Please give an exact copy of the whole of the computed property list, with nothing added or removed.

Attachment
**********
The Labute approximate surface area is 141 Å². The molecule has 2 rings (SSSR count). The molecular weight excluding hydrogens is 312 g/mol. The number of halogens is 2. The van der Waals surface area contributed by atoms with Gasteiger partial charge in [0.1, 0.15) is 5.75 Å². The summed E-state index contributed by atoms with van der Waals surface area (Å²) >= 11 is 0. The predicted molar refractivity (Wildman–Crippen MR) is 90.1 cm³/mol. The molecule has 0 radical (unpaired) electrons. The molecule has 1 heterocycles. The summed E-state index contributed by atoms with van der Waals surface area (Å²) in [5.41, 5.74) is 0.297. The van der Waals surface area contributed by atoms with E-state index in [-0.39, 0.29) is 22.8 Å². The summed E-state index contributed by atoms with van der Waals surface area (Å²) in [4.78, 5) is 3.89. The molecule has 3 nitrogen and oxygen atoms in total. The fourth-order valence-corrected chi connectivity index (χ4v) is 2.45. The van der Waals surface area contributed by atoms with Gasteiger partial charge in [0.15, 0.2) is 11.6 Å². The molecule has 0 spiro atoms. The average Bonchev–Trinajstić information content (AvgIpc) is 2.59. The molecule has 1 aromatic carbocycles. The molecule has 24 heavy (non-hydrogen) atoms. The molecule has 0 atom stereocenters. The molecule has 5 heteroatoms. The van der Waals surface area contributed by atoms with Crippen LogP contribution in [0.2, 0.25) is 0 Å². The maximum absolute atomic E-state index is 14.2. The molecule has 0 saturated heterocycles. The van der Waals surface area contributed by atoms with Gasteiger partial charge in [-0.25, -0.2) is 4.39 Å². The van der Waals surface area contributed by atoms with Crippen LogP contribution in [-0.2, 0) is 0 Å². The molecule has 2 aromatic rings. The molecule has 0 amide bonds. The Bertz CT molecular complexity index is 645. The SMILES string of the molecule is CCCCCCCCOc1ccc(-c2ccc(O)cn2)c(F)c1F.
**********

The Labute approximate surface area is 141 Å². The molecule has 2 rings (SSSR count). The molecular weight excluding hydrogens is 312 g/mol. The number of halogens is 2. The van der Waals surface area contributed by atoms with Gasteiger partial charge in [0.1, 0.15) is 5.75 Å². The summed E-state index contributed by atoms with van der Waals surface area (Å²) >= 11 is 0. The predicted molar refractivity (Wildman–Crippen MR) is 90.1 cm³/mol. The molecule has 0 radical (unpaired) electrons. The molecule has 1 heterocycles. The summed E-state index contributed by atoms with van der Waals surface area (Å²) in [5.41, 5.74) is 0.297. The van der Waals surface area contributed by atoms with E-state index in [-0.39, 0.29) is 22.8 Å². The summed E-state index contributed by atoms with van der Waals surface area (Å²) in [4.78, 5) is 3.89. The molecule has 3 nitrogen and oxygen atoms in total. The fourth-order valence-corrected chi connectivity index (χ4v) is 2.45. The van der Waals surface area contributed by atoms with Gasteiger partial charge in [0.15, 0.2) is 11.6 Å². The molecule has 0 spiro atoms. The average Bonchev–Trinajstić information content (AvgIpc) is 2.59. The molecule has 1 aromatic carbocycles. The molecule has 24 heavy (non-hydrogen) atoms. The molecule has 0 atom stereocenters. The molecule has 5 heteroatoms. The van der Waals surface area contributed by atoms with Crippen LogP contribution in [0.2, 0.25) is 0 Å². The maximum absolute atomic E-state index is 14.2. The molecule has 0 saturated heterocycles. The van der Waals surface area contributed by atoms with Gasteiger partial charge in [-0.25, -0.2) is 4.39 Å². The van der Waals surface area contributed by atoms with Crippen LogP contribution in [-0.2, 0) is 0 Å². The molecule has 2 aromatic rings. The molecule has 0 amide bonds. The Bertz CT molecular complexity index is 645. The SMILES string of the molecule is CCCCCCCCOc1ccc(-c2ccc(O)cn2)c(F)c1F.